At the Village Trade Centre, we provide integrated post-harvest services like storage, post-harvest credit, primary processing, and market linkages to address distress selling. Farmers can avail these services through our digital platform. When farmers bring their produce to GramHeet Mandi, they get instant credit with minimal interest. With this support, they can hold their produce for three to six months, and when the prices get favorable, they can sell easily from their home through a single click on their mobile app.

Shweta: Apart from better price realization, farmers get the agency to hold the produce and make the decision when to sell and at what price. Our innovative model ensures absolute transparency through quality analysis labs, efficiency through digital platforms, and affordability and accessibility through the Village Trade Center.

What inspired you to develop this solution? 

Shweta: I come from a smallholder farming family. I have seen my parents working on the farm day in and day out. Every year we cultivated with the hope that this year we will be able to repay the loan we had taken from the village moneylender, but that never happened. But even after working so hard, the income was not enough to feed the family of four. The family situation got worse and it was difficult for us to manage family expenses through farming; the vicious debt cycle led us to leave the village and find other livelihood sources in the city. All these experiences left a deep impression on my heart which motivated me to start GramHeet.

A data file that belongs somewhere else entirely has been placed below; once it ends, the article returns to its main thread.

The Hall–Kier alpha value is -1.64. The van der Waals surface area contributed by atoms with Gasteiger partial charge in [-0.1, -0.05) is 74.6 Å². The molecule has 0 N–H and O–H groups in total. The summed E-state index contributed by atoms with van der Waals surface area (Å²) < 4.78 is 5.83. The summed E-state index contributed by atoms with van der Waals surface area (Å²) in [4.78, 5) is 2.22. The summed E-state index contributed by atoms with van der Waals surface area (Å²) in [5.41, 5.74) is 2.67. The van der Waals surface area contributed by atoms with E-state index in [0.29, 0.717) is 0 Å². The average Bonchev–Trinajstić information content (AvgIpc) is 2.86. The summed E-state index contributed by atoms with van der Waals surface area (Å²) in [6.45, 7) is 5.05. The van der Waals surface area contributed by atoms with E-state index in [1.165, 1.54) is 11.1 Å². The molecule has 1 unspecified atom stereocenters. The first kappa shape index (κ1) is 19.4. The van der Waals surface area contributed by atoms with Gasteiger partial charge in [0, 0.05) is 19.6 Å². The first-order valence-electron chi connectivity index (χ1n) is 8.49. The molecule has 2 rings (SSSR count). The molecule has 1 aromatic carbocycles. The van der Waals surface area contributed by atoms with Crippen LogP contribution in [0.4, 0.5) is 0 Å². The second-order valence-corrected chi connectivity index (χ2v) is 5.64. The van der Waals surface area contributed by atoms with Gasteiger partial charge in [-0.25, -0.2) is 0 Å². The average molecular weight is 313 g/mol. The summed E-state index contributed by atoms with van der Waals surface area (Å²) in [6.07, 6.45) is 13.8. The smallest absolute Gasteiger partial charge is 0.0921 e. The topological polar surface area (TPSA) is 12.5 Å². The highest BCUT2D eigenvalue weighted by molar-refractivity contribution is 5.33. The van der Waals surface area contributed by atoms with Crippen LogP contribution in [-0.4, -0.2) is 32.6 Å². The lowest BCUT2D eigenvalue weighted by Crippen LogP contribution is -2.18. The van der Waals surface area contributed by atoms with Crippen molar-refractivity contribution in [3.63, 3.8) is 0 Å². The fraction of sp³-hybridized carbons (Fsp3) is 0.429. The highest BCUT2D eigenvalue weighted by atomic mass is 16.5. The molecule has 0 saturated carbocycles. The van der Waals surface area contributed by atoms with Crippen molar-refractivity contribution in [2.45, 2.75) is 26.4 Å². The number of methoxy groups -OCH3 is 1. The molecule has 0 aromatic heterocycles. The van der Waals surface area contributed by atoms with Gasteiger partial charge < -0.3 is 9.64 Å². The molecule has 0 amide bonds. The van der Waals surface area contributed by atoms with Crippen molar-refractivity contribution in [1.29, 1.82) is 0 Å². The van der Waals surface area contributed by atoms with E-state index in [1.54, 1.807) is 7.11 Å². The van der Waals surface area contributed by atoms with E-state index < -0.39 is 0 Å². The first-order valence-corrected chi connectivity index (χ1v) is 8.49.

Pankaj: I come from a very small village in the Yavatmal district, which is unfortunately called the “Suicide Capital of India.” The district has recorded the highest number of farmers’ suicides in India, and 53 percent of the 189,000 smallholder farmers are in a vicious debt cycle. I saw how difficult farming was, and how my parents struggled. They were not able to buy new clothes for us even though we are cotton-growing farmers. These lived experiences propelled me to start our organization.

How has winning a prize in the Cisco Global Problem Solver Challenge helped you advance your business? How will you use the prize money?

Pankaj: Because of this global award, the local government and stakeholders in the agricultural ecosystem have started recognizing and approaching us for collaborations. This prize will help us to modify our quality analysis lab technology. Still, there are some aspects we do manually for quality analysis of food grains, and we want to develop affordable and accessible quality analysis technology for the smallholder farmers.

What advice do you have for other social entrepreneurs? 

Shweta: Once you get a clear understanding of the problem you want to solve, then it will be easy to build the solution more effectively. For any entrepreneur who wants to address complex issues in society, it is essential to understand the problem holistically, then focus on the solution that will be easily scalable for the community.

Pankaj: When you are solving the complex issues of society, uncertainty and risk will be an inherent part of your journey. You need to accept that, and draw the picture that you want to see in the world, and work toward it.